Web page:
This historic community in Halifax was where Viola Desmond lived and worked, and served as a source of invaluable support during her struggle for justice. This artistic rendering of a historic map shows the waterfront, Citadel and Gottingen Street, the thoroughfare where Vi’s Studio of Beauty Culture was located.

Denominations in numerals are in top left and lower right corners. In words - in lower right corner.

Revers:

10 Dollars 2018

CMHR CMHR

The Canadian Museum for Human Rights (CMHR) is a Canadian Crown Corporation and national museum located in Winnipeg, Manitoba, adjacent to The Forks. The purpose of the museum is to "explore the subject of human rights with a special but not exclusive reference to Canada, in order to enhance the public's understanding of human rights, to promote respect for others and to encourage reflection and dialogue." It held its opening ceremonies on 19 September 2014.

Established in 2008 through the enactment of Bill C-42, an amendment of the Canadian Museums Act, the Canadian Museum for Human Rights is the first new national museum created in Canada since 1967, and it is the first new national museum ever to be located outside the National Capital Region.

CMHR CMHR

Left of museums image are the series of criss-crossing ramps.

Connections of Strength and Hope.

A series of criss-crossing ramps connect the seven levels of the Canadian Museum for Human Rights. They symbolize the history of human rights in Canada and the world-one of setbacks and contradictions, but built on strength and hope.

From the very beginning it was realized that those who visited the museum need quiet spaces for reflection and restoration. The ramps that run from one gallery to the next are dressed in Spanish alabaster, a stone that is known to have healing properties. It is warm and translucent, centuries ago it was used for the manufacture of pharmacy cabinets and window glasses of Mediterranean monasteries.

eagle feather

On top is eagles feather.

Truth, Power, Freedom.

For many First Nations peoples in Canada, the eagle is believed to fly higher and see further than any other bird, and an eagle feather symbolizes ideals such as truth, power and freedom. It is intended to represent the ongoing journey toward recognizing rights and freedoms for Indigenous Peoples in Canada.

The Canadian Charter of Rights and Freedoms

The Canadian Charter of Rights and Freedoms, entrenched in the Constitution of Canada in 1982, guarantees the fundamental rights and freedoms of individuals in the highest law of the land.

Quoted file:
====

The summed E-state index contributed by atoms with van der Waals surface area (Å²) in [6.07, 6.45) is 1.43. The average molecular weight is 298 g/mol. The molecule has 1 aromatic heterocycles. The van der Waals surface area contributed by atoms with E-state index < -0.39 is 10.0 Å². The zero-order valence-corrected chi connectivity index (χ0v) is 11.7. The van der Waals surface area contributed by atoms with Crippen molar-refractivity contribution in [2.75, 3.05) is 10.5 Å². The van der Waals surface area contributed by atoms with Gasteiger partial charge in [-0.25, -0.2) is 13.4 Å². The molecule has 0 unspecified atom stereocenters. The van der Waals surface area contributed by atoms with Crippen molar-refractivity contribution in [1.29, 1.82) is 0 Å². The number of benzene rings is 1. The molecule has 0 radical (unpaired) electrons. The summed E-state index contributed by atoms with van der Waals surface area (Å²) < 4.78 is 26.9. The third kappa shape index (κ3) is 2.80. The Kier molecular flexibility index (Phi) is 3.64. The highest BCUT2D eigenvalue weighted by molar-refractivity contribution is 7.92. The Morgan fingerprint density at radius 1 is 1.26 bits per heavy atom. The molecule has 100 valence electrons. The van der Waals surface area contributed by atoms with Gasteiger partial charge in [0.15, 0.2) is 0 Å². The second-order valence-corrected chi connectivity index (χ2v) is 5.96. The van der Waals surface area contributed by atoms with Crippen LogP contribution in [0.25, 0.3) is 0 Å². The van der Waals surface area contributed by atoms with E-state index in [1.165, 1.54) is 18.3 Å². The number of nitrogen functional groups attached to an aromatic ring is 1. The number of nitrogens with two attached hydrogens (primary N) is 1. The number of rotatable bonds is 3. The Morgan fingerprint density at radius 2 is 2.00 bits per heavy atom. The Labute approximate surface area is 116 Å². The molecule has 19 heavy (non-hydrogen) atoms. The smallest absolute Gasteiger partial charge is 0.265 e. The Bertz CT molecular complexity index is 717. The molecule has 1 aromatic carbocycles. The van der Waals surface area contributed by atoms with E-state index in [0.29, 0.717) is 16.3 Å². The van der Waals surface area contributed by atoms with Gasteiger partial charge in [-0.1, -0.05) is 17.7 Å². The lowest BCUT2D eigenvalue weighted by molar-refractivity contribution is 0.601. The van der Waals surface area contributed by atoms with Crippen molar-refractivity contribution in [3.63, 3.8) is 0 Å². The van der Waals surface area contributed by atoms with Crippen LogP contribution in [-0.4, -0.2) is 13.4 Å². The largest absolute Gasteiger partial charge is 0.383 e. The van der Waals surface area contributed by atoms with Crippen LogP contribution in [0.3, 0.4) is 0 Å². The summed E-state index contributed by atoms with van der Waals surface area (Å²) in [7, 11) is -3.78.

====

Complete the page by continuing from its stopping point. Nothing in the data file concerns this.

supreme grand court

Defender of Rights.

The laurel leaf, an ancient symbol of justice, appears in the grand entrance hall of the Supreme Court of Canada, the nation’s final court of appeal and ultimate judicial defender of rights in the country. A laurel leaf pattern is found in the bottom right corner on the back of the bank note.

Denominations in numerals are in lower left and top right corners.

Comments:

10 dollars 2018

Finance Minister Bill Morneau and Bank of Canada Governor Stephen S. Poloz, together with the youngest sister of Viola Desmond - Wanda Robson, unveiled the new $10 bank note featuring Viola Desmond during a ceremony at the Halifax Central Library.

Once issued into circulation in late 2018, it will mark the first time that an iconic Canadian woman is portrayed on a regularly circulating Bank of Canada note.

Viola Desmond was selected for the new $10 bank note by Minister Morneau following an open call to Canadians to nominate an iconic Canadian woman for the next redesigned bank note. A successful Black Nova Scotian businesswoman, Viola Desmond defiantly refused to leave a whites-only area of a movie theatre in 1946 and was subsequently jailed, convicted and fined. Her court case is one of the first known legal challenges against racial segregation brought forth by a Black woman in Canada.

This new $10 note is the first vertically oriented bank note issued in Canada. This will allow for a more prominent image of Viola Desmond and differentiates this new $10 note from the current polymer notes. (www.bankofcanada.ca)

The banknotes are manufactured by Ottawa-based companies Canadian Bank Note Company and BA International. They are made from a single sheet of polymer substrate branded as "Guardian" manufactured by Innovia Films, which is the only supplier of the substrate for the Frontier Series, based on a polymer developed in Australia and used by Note Printing Australia to print the banknotes of the Australian dollar since 1988. The material is less likely to tear than cotton-based paper, and is more crumple resistant and water resistant. The polymer notes are made of recyclable biaxially-oriented polypropylene (BOPP).